Keynote: Alexander G. Weheliye

Image courtesy of Alexander G. Weheliye.
Image courtesy of Alexander G. Weheliye.

Live Stream

Join us for a live, online talk by writer and scholar Alexander G. Weheliye where he discusses the interplay between the conceptual and the material in black life.

Departing from the legacies of colonialism and in its representations of humanness, Weheliye explores Hortense Spillers’s notion of the flesh to discuss the figure of 'SchwarzSein’ [from the German ‘BlackBeing’], a phrase used by the author to denote Black Being as the constitutive limit for the workings of modern life. Weheliye shows how the flesh materialises movements in black that defy the purely biocentric, and how, at the same time, it provides openings for different formings and matterings beyond the human.

In this keynote talk, Weheliye invites us to amplify alternate modes of being that do not rest on renouncing black life but embracing its possibilities without erasing the traces of violence that give rise to them.

About the event

Online. Free. Live Stream.
You can access this event through this webpage and on the Nottingham Contemporary YouTube channel.
There will be automated live captioning for this event.
A transcription will be available for download on this webpage afterwards.
We are unable to provide British Sign Language interpretation for this event.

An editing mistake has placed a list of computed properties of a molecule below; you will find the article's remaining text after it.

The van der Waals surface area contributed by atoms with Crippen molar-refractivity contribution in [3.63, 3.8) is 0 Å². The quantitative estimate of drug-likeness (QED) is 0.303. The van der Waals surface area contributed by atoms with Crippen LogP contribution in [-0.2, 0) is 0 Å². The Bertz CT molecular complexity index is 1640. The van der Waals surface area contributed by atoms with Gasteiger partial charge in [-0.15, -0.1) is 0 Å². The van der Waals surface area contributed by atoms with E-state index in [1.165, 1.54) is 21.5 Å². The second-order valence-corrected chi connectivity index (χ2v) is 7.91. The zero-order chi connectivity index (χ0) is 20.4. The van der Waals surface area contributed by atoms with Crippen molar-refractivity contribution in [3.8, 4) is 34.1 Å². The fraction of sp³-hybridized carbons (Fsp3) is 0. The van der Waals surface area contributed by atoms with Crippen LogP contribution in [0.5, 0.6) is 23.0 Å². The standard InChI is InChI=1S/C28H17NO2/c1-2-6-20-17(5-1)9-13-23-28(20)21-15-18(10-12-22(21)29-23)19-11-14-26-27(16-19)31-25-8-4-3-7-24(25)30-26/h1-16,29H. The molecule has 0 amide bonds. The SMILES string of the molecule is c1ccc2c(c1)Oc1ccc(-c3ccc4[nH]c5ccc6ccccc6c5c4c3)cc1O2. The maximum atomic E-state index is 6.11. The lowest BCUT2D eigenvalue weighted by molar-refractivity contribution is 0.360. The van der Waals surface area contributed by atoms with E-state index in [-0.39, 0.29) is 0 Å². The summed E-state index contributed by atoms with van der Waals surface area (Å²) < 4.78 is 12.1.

A recording of the event will be available afterwards.
​​​​​​​The duration of the event is two hours. A rest break is not included.

Alexander Ghedi Weheliye is Professor of African American Studies at Northwestern University where he teaches black literature and culture, critical theory, social technologies, and popular culture. He is the author of Phonographies: Grooves in Sonic Afro-Modernity (2005) and Habeas Viscus: Racializing Assemblages, Biopolitics, and Black Feminist Theories of the Human (2014). Currently, he is working on two projects. The first, Feenin: R&B’s Technologies of Humanity, offers a critical history of the intimate relationship between R&B music and technology since the late 1970s. The second, Black Life/SchwarzSein, situates Blackness as an ungendered ontology of unbelonging.

Supported by: